More Maritime history

This over 2,000-year-old shipwreck in Mazotas, Cyprus, was discovered in 2007. The ship was loaded with wine from Chios, one of the most expensive and sought-after Greek wines in antiquity. The...
For over a decade scientists have been investigating an early European whaling site at Hare Harbor in Quebec, Canada . Located in the Gulf of St. Lawrence, just south of the 16th century Basque...
Fish spears and fish weirs—fish traps placed in rivers—are traditional ways of catching salmon on rivers. More about raven spirit can be found in our Raven Spirit featured story.
Whale baleen, the stiff bristly mouthparts that sieve small prey from the water, was strong yet flexible, and was used to provide structure in many human products, including umbrellas, corsets, and...
Bikini Atoll, formed over millions of years around an island in the Pacific Ocean about halfway between Papua New Guinea and Hawaii, has been subjected to horrific human-caused disturbances. Between...
This map shows the route of pirate and naturalist William Dampier’s first voyage around the world. The journey lasted more than 12 years. Learn more about William Dampier , his voyage, and his...
Boats Connect Us to the Ocean More than any other objects, boats symbolize human connection to the ocean. As you look through the center of the Ocean Hall, past the model right whale , you can see a...
An underwater archaeological stratigraphy reveals the different levels of soil in Hare Harbor, Quebec. The stratigraphy – a process archeologists use to help date materials by identifying soil layers...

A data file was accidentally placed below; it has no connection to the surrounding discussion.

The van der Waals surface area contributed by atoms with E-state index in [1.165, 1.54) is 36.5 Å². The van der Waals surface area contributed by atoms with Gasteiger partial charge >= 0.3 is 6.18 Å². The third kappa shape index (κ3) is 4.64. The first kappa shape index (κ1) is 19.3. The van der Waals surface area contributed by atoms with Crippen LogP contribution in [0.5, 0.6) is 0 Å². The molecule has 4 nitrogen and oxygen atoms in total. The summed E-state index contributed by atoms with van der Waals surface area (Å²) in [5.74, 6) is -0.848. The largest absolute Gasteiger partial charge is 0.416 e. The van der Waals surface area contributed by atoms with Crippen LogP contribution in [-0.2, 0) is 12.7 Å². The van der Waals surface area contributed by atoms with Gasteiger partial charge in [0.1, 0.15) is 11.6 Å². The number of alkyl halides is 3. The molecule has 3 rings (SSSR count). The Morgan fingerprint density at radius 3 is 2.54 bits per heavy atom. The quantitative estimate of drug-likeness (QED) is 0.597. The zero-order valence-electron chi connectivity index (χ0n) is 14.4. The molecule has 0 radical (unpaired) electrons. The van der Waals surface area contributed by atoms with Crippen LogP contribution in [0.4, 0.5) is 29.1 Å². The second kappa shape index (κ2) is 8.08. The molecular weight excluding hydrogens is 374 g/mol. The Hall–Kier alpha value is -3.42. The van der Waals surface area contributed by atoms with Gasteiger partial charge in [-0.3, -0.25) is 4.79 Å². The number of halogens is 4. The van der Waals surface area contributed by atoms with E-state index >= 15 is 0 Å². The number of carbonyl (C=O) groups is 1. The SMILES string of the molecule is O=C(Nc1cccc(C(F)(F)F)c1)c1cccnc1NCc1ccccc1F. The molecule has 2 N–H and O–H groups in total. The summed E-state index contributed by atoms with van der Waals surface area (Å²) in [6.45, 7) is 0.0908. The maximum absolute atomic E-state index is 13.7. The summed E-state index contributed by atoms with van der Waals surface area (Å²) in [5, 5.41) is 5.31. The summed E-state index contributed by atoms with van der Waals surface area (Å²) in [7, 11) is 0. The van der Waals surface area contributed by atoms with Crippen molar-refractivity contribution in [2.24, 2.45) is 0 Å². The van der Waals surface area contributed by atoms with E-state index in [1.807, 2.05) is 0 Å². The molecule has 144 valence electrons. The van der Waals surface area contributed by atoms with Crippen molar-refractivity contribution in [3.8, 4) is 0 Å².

Middle-aged and a retired soldier, Bonnet was an unlikely pirate. Yet he bought a sloop, armed it with 10 guns, and hired a crew of about 60 men. Then he sailed to the east coast of America and...
This painting of swarthy buccaneers in the midst of a fierce battle was painted by the prolific American marine painter Frederick J. Waugh, and won an award in 1910. The New York Times wrote: “The...
This portrait of William Dampier hangs in London’s National Gallery in recognition of his contribution to natural history. Learn more about Dampier, the pirate naturalist .
Dampier rescued Alexander Selkirk from Juan Fernandez island around 1708. Selkirk's story inspired Daniel Defoe to write Robinson Crusoe . Read a story by one of Selkirk's descendants in Smithsonian...
Dampier explored this area of Western Australia and named it Shark Bay because of the "abundance" of sharks in the waters. It is now a World Heritage site. Learn more about Dampier's voyages around...
Captain Henry Morgan (1635-1688). On behalf of Jamaica, the ruthless privateer Henry Morgan attacked Spanish cities and ships, killing and torturing prisoners. Morgan became very wealthy and was...
[[nid:3629]] Terror on the High Seas Flaunting flags emblazoned with skulls and crossbones, pirate ships roamed the seas in pursuit of likely prey. The ships carried fearsome men (and sometimes women...
For over a decade, Smithsonian Arctic Archaeologist, William Fitzhugh, has been investigating an early European whaling site at Hare Harbor in Québec, Canada . The site and the artifacts recovered...
A longshoreman stands in front of a large pile of oyster shells on waterfront pier in Atlantic City in 1910. Back then, oysters were incredibly abundant. In the late 1800s, fishermen pulled in 10...
During what is known as the Golden Age of Piracy, pirates reaped great rewards—and, if they were caught, faced terrible punishments. Learn about some of the most legendary pirates of that time in the...
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